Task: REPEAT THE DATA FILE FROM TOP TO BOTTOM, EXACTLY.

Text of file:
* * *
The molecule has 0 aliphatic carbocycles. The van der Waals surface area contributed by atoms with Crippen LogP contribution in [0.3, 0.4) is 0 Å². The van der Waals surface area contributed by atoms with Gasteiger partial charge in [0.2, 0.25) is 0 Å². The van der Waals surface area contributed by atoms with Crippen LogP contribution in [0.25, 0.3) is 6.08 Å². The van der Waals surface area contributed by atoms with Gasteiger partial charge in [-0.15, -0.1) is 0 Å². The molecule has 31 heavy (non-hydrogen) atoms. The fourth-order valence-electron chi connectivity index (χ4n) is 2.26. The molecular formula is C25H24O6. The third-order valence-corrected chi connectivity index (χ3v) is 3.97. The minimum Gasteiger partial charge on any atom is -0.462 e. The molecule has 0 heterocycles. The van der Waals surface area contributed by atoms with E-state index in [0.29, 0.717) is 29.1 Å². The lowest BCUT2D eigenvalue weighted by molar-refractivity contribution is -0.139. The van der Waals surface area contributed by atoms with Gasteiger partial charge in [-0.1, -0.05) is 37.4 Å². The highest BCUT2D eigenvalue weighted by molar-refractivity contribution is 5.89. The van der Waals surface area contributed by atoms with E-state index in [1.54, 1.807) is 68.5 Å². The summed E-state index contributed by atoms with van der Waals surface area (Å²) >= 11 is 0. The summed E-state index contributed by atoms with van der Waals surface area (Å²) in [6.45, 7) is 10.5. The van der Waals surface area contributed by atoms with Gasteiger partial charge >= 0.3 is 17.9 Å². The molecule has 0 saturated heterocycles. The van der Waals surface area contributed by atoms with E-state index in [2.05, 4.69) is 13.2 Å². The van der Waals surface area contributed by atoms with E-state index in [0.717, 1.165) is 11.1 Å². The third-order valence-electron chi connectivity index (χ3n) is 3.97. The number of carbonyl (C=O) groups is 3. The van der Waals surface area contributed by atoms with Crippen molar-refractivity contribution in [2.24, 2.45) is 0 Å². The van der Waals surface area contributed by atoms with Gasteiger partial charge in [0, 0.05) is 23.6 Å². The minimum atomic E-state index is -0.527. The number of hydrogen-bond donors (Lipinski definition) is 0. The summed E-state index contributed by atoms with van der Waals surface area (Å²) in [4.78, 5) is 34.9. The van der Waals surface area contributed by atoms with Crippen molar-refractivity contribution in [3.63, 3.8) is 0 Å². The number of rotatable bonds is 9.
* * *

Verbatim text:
The molecule has 0 aliphatic carbocycles. The van der Waals surface area contributed by atoms with Crippen LogP contribution in [0.3, 0.4) is 0 Å². The van der Waals surface area contributed by atoms with Gasteiger partial charge in [0.2, 0.25) is 0 Å². The van der Waals surface area contributed by atoms with Crippen LogP contribution in [0.25, 0.3) is 6.08 Å². The van der Waals surface area contributed by atoms with Gasteiger partial charge in [-0.15, -0.1) is 0 Å². The molecule has 31 heavy (non-hydrogen) atoms. The fourth-order valence-electron chi connectivity index (χ4n) is 2.26. The molecular formula is C25H24O6. The third-order valence-corrected chi connectivity index (χ3v) is 3.97. The minimum Gasteiger partial charge on any atom is -0.462 e. The molecule has 0 heterocycles. The van der Waals surface area contributed by atoms with E-state index in [0.29, 0.717) is 29.1 Å². The lowest BCUT2D eigenvalue weighted by molar-refractivity contribution is -0.139. The van der Waals surface area contributed by atoms with Gasteiger partial charge in [-0.1, -0.05) is 37.4 Å². The highest BCUT2D eigenvalue weighted by molar-refractivity contribution is 5.89. The van der Waals surface area contributed by atoms with E-state index in [1.54, 1.807) is 68.5 Å². The summed E-state index contributed by atoms with van der Waals surface area (Å²) >= 11 is 0. The summed E-state index contributed by atoms with van der Waals surface area (Å²) in [6.45, 7) is 10.5. The van der Waals surface area contributed by atoms with Gasteiger partial charge >= 0.3 is 17.9 Å². The molecule has 0 saturated heterocycles. The van der Waals surface area contributed by atoms with E-state index in [2.05, 4.69) is 13.2 Å². The van der Waals surface area contributed by atoms with E-state index in [0.717, 1.165) is 11.1 Å². The third-order valence-electron chi connectivity index (χ3n) is 3.97. The number of carbonyl (C=O) groups is 3. The van der Waals surface area contributed by atoms with Crippen molar-refractivity contribution in [2.24, 2.45) is 0 Å². The van der Waals surface area contributed by atoms with Gasteiger partial charge in [0, 0.05) is 23.6 Å². The minimum atomic E-state index is -0.527. The number of hydrogen-bond donors (Lipinski definition) is 0. The summed E-state index contributed by atoms with van der Waals surface area (Å²) in [4.78, 5) is 34.9. The van der Waals surface area contributed by atoms with Crippen molar-refractivity contribution in [3.63, 3.8) is 0 Å². The number of rotatable bonds is 9.